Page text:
That said, there are real dangers. I’ve written about them. This article is a good summary. And given Russia’s actions over the past six months, it’s hard to rule out any possibility, although so far their actions have been far less than their warnings.
My feeling about the current uproar is that it’s a Russian propaganda operation to distract from Ukraine’s ability to strike inside Crimea. That bodes ill for Russia – it opens another front while Ukraine is working on Kherson, and the uncertainty of how much Ukraine can do in Crimea has got to be stunning. Reports are that Russia has moved planes and helicopters back from the attacks, some of them to Russia.
So I’m not going to analyze (or even present) some of the tweets and claims that are out there. There’s too much, and it probably won’t all play out. If you want to share stuff in the comments, I’ll try to respond.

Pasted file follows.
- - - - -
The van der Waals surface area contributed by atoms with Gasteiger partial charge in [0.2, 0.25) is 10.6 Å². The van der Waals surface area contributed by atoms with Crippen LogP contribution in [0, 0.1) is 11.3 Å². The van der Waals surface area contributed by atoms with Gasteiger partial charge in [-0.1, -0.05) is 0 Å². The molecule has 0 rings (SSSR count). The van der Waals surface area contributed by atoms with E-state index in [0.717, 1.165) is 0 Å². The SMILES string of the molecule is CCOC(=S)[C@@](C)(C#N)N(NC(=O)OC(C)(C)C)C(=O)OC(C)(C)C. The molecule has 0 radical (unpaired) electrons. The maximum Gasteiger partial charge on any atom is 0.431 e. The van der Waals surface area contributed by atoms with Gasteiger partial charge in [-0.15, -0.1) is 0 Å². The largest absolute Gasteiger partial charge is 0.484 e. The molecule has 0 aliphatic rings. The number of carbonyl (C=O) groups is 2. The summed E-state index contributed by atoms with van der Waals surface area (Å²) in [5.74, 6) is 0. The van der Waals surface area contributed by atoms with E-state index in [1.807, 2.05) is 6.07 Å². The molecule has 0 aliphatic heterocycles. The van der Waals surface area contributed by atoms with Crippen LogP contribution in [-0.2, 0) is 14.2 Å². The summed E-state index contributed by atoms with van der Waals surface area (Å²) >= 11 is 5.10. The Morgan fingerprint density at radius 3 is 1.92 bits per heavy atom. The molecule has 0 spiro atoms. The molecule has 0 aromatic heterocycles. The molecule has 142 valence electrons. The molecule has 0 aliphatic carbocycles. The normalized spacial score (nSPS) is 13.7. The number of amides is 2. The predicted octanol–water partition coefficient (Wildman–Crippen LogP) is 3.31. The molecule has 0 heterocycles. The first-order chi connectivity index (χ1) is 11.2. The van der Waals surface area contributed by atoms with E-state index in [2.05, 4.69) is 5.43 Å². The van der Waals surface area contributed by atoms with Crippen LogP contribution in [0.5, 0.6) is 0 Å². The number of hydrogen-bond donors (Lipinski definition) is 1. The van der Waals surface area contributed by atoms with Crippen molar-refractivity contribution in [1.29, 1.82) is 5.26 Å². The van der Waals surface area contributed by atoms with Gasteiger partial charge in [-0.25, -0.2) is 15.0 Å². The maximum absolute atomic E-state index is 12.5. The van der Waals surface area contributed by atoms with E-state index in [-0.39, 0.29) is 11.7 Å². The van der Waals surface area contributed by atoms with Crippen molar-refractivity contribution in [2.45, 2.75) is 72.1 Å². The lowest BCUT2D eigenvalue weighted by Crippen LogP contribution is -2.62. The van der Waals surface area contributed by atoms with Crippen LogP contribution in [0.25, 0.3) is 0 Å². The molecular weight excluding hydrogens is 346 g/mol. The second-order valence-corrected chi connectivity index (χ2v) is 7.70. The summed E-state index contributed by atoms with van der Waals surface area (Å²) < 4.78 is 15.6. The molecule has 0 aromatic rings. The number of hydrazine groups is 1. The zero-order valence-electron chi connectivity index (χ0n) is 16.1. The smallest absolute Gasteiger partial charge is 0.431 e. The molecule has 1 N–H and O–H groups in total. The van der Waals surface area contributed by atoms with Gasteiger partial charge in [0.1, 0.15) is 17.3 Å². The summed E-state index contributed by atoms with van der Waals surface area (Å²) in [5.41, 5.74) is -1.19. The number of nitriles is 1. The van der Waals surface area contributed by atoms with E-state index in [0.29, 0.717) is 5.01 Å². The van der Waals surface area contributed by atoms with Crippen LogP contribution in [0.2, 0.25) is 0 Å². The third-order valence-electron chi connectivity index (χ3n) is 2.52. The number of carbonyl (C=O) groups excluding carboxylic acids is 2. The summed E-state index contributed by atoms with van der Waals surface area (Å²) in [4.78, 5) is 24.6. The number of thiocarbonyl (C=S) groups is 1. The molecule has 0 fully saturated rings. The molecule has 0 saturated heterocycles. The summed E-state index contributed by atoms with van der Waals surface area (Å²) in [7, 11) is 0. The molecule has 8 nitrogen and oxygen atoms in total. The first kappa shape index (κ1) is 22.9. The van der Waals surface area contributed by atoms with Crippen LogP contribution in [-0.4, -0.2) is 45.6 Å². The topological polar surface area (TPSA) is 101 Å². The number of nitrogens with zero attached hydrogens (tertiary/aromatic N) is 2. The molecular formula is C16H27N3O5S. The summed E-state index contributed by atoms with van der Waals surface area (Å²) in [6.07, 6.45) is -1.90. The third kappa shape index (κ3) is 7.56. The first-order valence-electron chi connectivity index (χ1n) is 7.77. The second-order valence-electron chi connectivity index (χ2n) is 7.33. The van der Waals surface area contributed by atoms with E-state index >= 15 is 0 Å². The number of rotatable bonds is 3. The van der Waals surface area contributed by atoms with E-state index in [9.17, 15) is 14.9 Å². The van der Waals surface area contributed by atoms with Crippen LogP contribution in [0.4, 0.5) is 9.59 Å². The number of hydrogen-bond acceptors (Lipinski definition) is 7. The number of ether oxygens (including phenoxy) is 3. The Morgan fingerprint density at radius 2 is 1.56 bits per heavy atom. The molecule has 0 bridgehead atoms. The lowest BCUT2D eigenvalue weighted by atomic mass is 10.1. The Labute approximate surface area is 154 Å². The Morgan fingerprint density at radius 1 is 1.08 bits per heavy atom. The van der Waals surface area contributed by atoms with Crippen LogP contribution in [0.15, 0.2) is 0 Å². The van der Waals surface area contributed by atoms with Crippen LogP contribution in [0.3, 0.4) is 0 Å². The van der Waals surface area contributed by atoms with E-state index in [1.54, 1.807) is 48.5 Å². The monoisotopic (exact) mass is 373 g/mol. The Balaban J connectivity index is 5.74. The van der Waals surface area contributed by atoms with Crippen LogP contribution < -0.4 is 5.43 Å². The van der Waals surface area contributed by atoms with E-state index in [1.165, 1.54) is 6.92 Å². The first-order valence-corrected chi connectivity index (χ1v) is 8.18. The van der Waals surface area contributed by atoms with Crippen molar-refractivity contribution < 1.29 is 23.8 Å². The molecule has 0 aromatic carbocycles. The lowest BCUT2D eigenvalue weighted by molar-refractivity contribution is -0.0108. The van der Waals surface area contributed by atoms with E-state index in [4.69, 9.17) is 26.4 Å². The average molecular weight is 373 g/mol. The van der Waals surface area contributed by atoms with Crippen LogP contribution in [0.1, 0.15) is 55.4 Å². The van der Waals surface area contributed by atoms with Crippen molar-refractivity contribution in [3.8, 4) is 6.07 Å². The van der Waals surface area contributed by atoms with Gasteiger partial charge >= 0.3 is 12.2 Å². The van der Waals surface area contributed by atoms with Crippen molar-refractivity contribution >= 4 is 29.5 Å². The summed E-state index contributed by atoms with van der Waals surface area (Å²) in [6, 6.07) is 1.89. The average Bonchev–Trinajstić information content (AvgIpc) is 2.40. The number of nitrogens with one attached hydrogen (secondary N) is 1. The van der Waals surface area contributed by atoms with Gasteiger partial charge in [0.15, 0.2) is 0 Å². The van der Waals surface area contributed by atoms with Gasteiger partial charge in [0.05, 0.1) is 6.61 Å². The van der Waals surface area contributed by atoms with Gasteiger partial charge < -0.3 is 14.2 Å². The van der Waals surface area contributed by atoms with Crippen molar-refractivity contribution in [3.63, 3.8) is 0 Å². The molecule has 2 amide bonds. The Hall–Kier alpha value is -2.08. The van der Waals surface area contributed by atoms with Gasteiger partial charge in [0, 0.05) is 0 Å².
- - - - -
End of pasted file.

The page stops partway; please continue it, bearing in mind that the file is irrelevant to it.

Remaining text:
Cross-posted to Lawyers, Guns & Money
US Diplomacy In The Lead-Up To Russia’s War On Ukraine
In its excellent article on the lead-up to the war, the Washington Post describes some of the diplomatic contacts in the attempt to avert the war. The bottom line is that Russia wasn’t having any.
June 16, 2021: Biden meets with Putin. No indication that Putin plans a war, but two weeks later, his screed on Ukraine’s rightful place in the Russian Empire is released.
End of October: Biden meets leaders of Britain, France, and Germany at the side of the G20 meeting.
November 2: CIA Director William Burns meets with Putin, Yuri Ushakov, and Nikolai Patrushev (Putin advisors).